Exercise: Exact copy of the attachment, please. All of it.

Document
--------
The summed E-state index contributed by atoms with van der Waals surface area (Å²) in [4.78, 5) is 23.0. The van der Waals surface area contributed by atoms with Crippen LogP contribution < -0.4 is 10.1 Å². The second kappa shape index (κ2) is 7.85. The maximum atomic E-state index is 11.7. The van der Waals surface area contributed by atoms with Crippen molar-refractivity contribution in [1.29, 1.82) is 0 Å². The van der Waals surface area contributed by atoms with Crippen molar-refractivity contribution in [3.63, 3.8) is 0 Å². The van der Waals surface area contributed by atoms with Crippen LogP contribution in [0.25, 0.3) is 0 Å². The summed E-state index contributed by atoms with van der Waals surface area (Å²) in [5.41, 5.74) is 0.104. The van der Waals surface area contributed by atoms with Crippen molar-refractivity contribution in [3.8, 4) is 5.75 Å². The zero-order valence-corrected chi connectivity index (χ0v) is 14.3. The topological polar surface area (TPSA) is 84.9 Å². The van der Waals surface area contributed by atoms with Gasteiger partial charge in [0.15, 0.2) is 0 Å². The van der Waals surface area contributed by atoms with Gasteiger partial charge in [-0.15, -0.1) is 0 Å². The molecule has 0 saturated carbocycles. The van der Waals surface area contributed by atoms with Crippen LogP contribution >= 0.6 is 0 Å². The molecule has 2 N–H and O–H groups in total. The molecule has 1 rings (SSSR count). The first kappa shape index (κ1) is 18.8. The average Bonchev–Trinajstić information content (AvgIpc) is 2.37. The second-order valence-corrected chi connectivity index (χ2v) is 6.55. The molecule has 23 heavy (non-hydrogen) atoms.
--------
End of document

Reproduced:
The summed E-state index contributed by atoms with van der Waals surface area (Å²) in [4.78, 5) is 23.0. The van der Waals surface area contributed by atoms with Crippen LogP contribution < -0.4 is 10.1 Å². The second kappa shape index (κ2) is 7.85. The maximum atomic E-state index is 11.7. The van der Waals surface area contributed by atoms with Crippen molar-refractivity contribution in [1.29, 1.82) is 0 Å². The van der Waals surface area contributed by atoms with Crippen molar-refractivity contribution in [3.63, 3.8) is 0 Å². The van der Waals surface area contributed by atoms with Crippen LogP contribution in [0.25, 0.3) is 0 Å². The summed E-state index contributed by atoms with van der Waals surface area (Å²) in [5.41, 5.74) is 0.104. The van der Waals surface area contributed by atoms with Crippen molar-refractivity contribution in [3.8, 4) is 5.75 Å². The zero-order valence-corrected chi connectivity index (χ0v) is 14.3. The topological polar surface area (TPSA) is 84.9 Å². The van der Waals surface area contributed by atoms with Gasteiger partial charge in [0.15, 0.2) is 0 Å². The van der Waals surface area contributed by atoms with Gasteiger partial charge in [-0.15, -0.1) is 0 Å². The molecule has 0 saturated carbocycles. The van der Waals surface area contributed by atoms with Crippen LogP contribution >= 0.6 is 0 Å². The molecule has 2 N–H and O–H groups in total. The molecule has 1 rings (SSSR count). The first kappa shape index (κ1) is 18.8. The average Bonchev–Trinajstić information content (AvgIpc) is 2.37. The second-order valence-corrected chi connectivity index (χ2v) is 6.55. The molecule has 23 heavy (non-hydrogen) atoms.